Not that long ago I was speaking to a group of practitioners in a community mental health setting, posing a series of challenges designed to tease out what biases exist regarding the above question: what makes for a positive therapeutic outcome, and how do we know who’s doing what kind of therapy?
“How many of you consider that you are practicing evidence-based methods?” A dominant percentage in the room raised their hands, uncertainly in some cases. “How many consider yourselves CBT or solution-focused therapists?”, implying a chestnut belief in mental health circles: Cognitive Behavioral Therapy, or models similar to it, are the scientifically-based, empirically supported models of psychotherapeutic care. Roughly the same proportion of practitioners raised their hands after the second question. I then asked the audience to consider factors in outcome studies: time frames for follow up (were outcome measures made within 48 hours of treatment completion? 2 years? five?) What was the method of data collection (clinician assessment? participant self-report?) How did researchers determine what methods were actually being used in psychotherapy sessions? Among the practitioners, there was a smattering of speculations, but none knew definitively how the pronouncement “evidence-base” was being arrived at. I further asked if any in the room made audio tape recordings of their sessions, or made verbatim transcripts of sessions and then submitted them for scrutiny of methods. No one raised their hand. Someone shrugged and called out, “who does that?” I admitted that few did, but then asked one more volley of questions: given that mental health treatment is a confidential undertaking, and the likelihood that few psychotherapists subject their methods to rigorous scrutiny, how is it that researchers know who is doing what kind of therapy? I pointed my finger at my audience: how would they know you are CBT therapists?
The commonplace belief that psychodynamic models of therapy are not effective, or that pronouncements as to its efficacy are not grounded in science, is getting debunked. Meta-analyses of studies are accumulating, presenting effect sizes of close to or above 1.0 (this refers to a standard deviation above a normal distribution, and .8 is considered a large effect). This is the reporting of Jonathan Shedler, whose famous article in the March 2010 edition of American Psychologist is changing minds in professional circles. He is one of many sources quoted in my own non-fiction book, Working Through Rehab: An Inside Look at Adolescent Drug Treatment. I worked in this business for fifteen years, originally under the supervision of professionals who frequently spoke in psychodynamic terms, affording me a rich, comprehensive lens through which I could work with and understand my clients in long-term residential care. Over time this influence was eroded, as shorter term models, with their myopic treatment goals, and sometimes insipid criteria for change (example objective: “reduce instances of tearfulness from 8 out of 10 occasions to 5”), increasingly impinged upon the treatment culture. Imagination, thoughtfulness, even common sense was being squeezed out, in favor of a supposedly utilitarian approach that presented common denominators for care. A reductionist assessment of symptoms, based largely upon Aaron Beck’s depression inventories, prevailed as the means by which treatment progress, and thereafter effective outcomes, were measured. Meanwhile, within the dusty crevices of program operations manuals, there existed old articulations of purpose that aimed for an implicitly internal process, the “core” experiences of the suffering individual in treatment.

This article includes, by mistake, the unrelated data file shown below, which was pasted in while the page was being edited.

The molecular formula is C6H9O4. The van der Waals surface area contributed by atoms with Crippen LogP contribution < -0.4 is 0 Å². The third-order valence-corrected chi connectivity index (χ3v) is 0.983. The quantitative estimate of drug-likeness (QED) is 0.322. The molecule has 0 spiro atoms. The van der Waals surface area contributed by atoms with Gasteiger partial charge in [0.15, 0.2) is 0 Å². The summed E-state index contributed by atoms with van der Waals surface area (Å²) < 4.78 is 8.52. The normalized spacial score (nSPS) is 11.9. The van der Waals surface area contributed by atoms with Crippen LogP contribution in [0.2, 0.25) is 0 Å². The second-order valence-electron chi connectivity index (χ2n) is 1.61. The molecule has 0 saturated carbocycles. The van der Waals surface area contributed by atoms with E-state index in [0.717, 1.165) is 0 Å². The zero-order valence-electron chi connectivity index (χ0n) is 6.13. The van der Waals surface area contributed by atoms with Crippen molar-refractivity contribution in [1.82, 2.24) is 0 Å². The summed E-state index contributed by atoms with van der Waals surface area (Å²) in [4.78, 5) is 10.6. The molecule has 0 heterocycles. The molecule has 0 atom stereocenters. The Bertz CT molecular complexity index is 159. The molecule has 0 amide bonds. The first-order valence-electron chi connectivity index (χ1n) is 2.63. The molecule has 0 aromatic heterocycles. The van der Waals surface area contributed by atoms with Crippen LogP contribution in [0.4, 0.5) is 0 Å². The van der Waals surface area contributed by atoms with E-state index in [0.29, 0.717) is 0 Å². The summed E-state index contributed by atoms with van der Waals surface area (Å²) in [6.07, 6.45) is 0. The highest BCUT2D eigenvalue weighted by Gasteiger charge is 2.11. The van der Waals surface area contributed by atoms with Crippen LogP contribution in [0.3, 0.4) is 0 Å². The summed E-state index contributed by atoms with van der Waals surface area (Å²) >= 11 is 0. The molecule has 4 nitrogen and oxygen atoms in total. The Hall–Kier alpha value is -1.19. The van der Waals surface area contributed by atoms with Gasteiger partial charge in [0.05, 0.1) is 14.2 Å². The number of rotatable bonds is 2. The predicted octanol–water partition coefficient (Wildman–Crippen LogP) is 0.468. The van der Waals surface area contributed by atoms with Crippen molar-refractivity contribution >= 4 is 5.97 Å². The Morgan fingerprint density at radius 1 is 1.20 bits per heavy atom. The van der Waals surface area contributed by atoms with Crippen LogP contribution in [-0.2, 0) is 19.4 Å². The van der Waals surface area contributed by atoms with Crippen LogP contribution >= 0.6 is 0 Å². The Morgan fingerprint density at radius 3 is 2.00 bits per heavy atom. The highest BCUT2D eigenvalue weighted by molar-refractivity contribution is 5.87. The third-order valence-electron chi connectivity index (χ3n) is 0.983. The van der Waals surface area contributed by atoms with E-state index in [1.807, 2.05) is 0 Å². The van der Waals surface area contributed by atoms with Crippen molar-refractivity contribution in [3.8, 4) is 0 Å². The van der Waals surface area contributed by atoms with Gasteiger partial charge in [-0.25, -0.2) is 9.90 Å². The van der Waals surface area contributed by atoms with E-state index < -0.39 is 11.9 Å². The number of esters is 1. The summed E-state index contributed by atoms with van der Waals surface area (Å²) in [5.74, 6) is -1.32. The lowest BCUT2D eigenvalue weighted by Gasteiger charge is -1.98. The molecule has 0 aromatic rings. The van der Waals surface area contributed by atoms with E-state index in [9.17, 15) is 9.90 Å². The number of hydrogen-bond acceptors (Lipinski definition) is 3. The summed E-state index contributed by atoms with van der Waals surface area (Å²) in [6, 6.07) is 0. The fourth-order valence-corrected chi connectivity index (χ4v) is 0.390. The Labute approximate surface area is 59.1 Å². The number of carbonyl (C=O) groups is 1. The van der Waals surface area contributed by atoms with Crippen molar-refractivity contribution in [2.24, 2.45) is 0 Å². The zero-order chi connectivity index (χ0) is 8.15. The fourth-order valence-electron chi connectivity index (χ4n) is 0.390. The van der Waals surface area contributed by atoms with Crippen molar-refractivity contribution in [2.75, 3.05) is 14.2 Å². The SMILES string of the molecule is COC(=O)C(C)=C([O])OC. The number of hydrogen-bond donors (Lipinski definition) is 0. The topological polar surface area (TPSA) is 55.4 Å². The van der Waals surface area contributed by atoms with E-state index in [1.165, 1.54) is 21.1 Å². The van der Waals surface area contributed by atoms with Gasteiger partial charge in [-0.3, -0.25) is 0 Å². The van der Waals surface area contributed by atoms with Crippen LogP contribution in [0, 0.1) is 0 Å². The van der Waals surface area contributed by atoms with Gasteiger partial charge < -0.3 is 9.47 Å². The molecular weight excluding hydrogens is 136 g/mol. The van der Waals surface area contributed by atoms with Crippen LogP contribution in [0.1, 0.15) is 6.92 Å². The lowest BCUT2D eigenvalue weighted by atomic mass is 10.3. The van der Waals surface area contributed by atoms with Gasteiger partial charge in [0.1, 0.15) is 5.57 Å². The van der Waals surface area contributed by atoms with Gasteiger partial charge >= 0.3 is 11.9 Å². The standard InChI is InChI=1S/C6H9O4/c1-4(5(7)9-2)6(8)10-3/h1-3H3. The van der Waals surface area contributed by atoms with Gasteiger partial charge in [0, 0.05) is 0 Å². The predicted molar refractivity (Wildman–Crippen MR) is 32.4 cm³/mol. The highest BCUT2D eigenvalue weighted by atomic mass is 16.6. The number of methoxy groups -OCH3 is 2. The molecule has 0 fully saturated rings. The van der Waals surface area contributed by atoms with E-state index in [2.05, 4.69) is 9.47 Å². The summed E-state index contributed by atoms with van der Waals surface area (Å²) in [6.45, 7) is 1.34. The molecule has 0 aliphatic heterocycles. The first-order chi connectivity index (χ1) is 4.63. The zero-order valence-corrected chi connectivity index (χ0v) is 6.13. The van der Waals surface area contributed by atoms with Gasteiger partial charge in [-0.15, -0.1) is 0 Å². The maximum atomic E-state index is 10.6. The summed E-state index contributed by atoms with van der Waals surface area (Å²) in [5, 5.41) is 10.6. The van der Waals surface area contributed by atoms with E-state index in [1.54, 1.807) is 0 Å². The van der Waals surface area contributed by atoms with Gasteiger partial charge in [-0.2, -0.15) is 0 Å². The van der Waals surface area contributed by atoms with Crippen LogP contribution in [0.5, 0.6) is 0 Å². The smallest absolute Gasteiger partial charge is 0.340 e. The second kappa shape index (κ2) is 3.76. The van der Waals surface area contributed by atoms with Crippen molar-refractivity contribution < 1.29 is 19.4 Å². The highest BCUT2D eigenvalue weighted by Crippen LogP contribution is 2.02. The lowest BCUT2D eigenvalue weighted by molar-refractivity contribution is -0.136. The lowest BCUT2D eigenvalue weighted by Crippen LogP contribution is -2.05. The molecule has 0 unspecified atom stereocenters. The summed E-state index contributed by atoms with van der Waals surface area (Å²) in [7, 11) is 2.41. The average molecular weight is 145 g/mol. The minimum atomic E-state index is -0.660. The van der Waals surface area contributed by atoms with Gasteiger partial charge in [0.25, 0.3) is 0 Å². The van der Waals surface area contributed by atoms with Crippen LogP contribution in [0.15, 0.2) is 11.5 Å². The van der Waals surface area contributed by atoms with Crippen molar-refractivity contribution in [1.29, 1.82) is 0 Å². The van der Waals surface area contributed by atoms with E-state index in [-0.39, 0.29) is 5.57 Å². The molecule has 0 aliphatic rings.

In my book I make considerable reference to the work of Fonagy and Bateman (2008) whose mentalization-based treatment model (a psychoanalytically-derived technique) has yielded enormously positive results. At 5 year follow ups, 87% of patients who originally presenting with psychiatric symptoms and measures of social functioning consistent with Borderline Personality Disorder dx. continue to present criteria for the diagnosis, compared to 13% of those patients who received Fonagy and Bateman’s psychodynamic treatment. The centerpiece of Fonagy’s model is this concept of mentalization: the ability to experience another’s mind; to mentalize. Attachment research and decades of clinical observation has revealed the significant problems of those who present for care in community mental health care settings: poor impulse control, low self esteem, lack of empathy, or sensitivity for others’ needs and feelings; the inability to soothe uncomfortable feeling states–the aggregate of deficits that culminate in self destructive, anti-social attitudes and behaviors; drug abuse. Utilizing an index designated as SWAP (Shedler-Westin Assessment Procedure, available at http://www.SWAPassessment.org), Jonathan Shedler coalesces some of the factors that yield positive treatment outcomes from a broader, in-depth perspective: increased capacity for sensitivity; attention to others’ needs and feelings; recognizing others viewpoints, even when feelings run high; healthy use of humor, knowledge of consequences of behavior; linking of feeling states to past experiences; the ability to soothe negative affect (w/out substances). All this constitutes an attempt to operationalize mental health, via clinician report; a means of assessing mental health not just from the absence of symptoms as delineated by past or present versions of the DSM, but by the presence of capacities, strengths and resources that are internal.
* Bateman and Fonagy (2008) An 8-year follow up of patients treated for Borderline Personality Disorder: Mentalization-based treatment versus treatment as usual. American Journal of Psychiatry, 165, 631-638.